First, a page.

Of course, you’re still protected by your Miranda rights—after you’re detained—even if you waive them after an arrest.

At any time, during an interrogation, you can stop answering questions and ask for a lawyer.

In the case of Dzhokhar Tsarnaev, investigators probably felt they had enough evidence to charge him and win a case in court without any of the information Tsarnaev volunteered before he was read his rights.

As for Ernesto Miranda, though his original conviction was set aside by the Supreme Court ruling, he was retried and convicted, and was in jail until 1972–then in and out of jail several more times until 1976. After being released in 1976, he was fatally stabbed during a bar fight. His suspected killer was read his Miranda rights and didn’t answer questions from police. There was never a conviction in Miranda’s death.

Scott Bomboy is the editor-in-chief of the National Constitution Center.

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Let me tell you this story.  In around 1887, the monarch of Belgium, Leopold, convinced the western European colonial powers to get all the Congo as his “private property”.  The colonial powers believed that Leopold will exhaust all his wealth in no time running 20 million African natives.  Leopold put together an army of 90,000 soldiers to exploit the Congo, mainly rubber and wood.

In a single day, 3,000 natives, including underaged boys, had their right hand chopped off.  Why?  They failed to bring in the allocated quota of rubber to the exploiting power.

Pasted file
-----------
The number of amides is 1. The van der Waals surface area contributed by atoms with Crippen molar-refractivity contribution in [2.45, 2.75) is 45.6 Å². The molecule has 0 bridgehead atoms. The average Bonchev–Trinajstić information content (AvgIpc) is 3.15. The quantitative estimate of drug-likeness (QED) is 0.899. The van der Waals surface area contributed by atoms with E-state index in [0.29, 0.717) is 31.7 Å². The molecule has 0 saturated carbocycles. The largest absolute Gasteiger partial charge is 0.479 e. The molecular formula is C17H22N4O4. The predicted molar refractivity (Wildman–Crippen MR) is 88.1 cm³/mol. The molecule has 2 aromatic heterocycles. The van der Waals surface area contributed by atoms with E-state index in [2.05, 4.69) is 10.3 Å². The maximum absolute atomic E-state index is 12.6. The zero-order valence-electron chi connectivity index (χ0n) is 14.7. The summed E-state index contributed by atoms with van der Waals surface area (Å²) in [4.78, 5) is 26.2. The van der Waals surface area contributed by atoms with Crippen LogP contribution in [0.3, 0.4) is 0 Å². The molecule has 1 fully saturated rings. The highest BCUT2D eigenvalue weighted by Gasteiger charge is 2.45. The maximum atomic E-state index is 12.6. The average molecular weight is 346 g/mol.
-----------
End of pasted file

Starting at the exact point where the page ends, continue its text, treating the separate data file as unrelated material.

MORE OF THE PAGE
Within two decades, 10 out of 20 million African natives died.  One year before Leopold is to die, the State of Belgium declared that the Congo is no longer a private property.  The state of Belgium claimed that it was not aware of the horrors and atrocities committed there during the last 20 years!  The horrors continued with less killing and cutting of hands:  Manpower was diminishing horribly.

Let me ask you a question.  Suppose the cable channels ran live the two horror events; the Twin Tower crumbling and trapping 3,000 employees and the story of 3,000 African natives hoarded in Indian file to have their right hand cut off.  Which scene is more revolting?  Which scene will make you scream hysterically: “Why mankind has to be saved?!”

Nineteen extremist Moslems (17 out of 19 are Wahhabi from Saudi Arabia) committed suicide:  They smashed commercial airliners with the passengers in the Towers and the pentagon.  What was the reaction of Bush Jr. and company?  “If you are not with us then, you are evils”  Who were against Bush Jr. and company? Al Qaeda members? The Afghan people? All the Moslems?  The over one million Iraqis dead who had nothing to do with this incident? The French people?  The German people?  All people in this “Old decrepit” western Europe?

The Us government (including Congress and Senate members) were supposed to uphold the US Constitution.  Then, why the American people sided with this nihilist ideology?

Misery is not vanquished by war but is multiplied.  Resentments are not resolved by bombs; they are multiplied.  Bush Jr. and company emulated the terrorist ideology of Al Qaeda and surpassed it a thousand folds.  Is that called “democratic culture”?

If the leading state of liberty, freedom of belief, and human rights forgets in a second three centuries of Constitutional rights and application then, what the world should expect of dictatorial and obscurantist States running the developing nations?  Since when a terrorist act must lead to “war of civilization”?  Since when acts of terrorisms demand “religious wars” in this 21th century?

Don’t you realize that the latest uproars in 9/11 were out of subject matter?




March 2023